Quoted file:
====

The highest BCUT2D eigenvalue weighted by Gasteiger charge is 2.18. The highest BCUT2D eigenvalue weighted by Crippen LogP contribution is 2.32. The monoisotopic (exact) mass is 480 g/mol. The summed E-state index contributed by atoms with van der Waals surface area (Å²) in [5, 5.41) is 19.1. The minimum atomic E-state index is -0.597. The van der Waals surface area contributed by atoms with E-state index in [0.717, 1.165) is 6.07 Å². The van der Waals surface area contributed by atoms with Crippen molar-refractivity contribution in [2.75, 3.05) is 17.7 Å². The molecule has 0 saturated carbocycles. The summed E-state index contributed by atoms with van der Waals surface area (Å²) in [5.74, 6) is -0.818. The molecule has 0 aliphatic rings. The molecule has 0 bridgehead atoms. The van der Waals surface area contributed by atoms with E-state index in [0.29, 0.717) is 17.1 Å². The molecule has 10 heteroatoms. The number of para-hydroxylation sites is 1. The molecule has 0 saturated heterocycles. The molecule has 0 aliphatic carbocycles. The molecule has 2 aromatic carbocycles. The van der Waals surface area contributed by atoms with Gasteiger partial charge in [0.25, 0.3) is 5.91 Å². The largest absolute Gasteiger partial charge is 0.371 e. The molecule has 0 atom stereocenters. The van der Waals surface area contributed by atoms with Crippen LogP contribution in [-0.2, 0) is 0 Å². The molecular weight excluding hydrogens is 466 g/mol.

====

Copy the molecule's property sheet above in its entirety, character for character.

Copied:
The highest BCUT2D eigenvalue weighted by Gasteiger charge is 2.18. The highest BCUT2D eigenvalue weighted by Crippen LogP contribution is 2.32. The monoisotopic (exact) mass is 480 g/mol. The summed E-state index contributed by atoms with van der Waals surface area (Å²) in [5, 5.41) is 19.1. The minimum atomic E-state index is -0.597. The van der Waals surface area contributed by atoms with E-state index in [0.717, 1.165) is 6.07 Å². The van der Waals surface area contributed by atoms with Crippen molar-refractivity contribution in [2.75, 3.05) is 17.7 Å². The molecule has 0 saturated carbocycles. The summed E-state index contributed by atoms with van der Waals surface area (Å²) in [5.74, 6) is -0.818. The molecule has 0 aliphatic rings. The molecule has 0 bridgehead atoms. The van der Waals surface area contributed by atoms with E-state index in [0.29, 0.717) is 17.1 Å². The molecule has 10 heteroatoms. The number of para-hydroxylation sites is 1. The molecule has 0 saturated heterocycles. The molecule has 0 aliphatic carbocycles. The molecule has 2 aromatic carbocycles. The van der Waals surface area contributed by atoms with Gasteiger partial charge in [0.25, 0.3) is 5.91 Å². The largest absolute Gasteiger partial charge is 0.371 e. The molecule has 0 atom stereocenters. The van der Waals surface area contributed by atoms with Crippen LogP contribution in [-0.2, 0) is 0 Å². The molecular weight excluding hydrogens is 466 g/mol.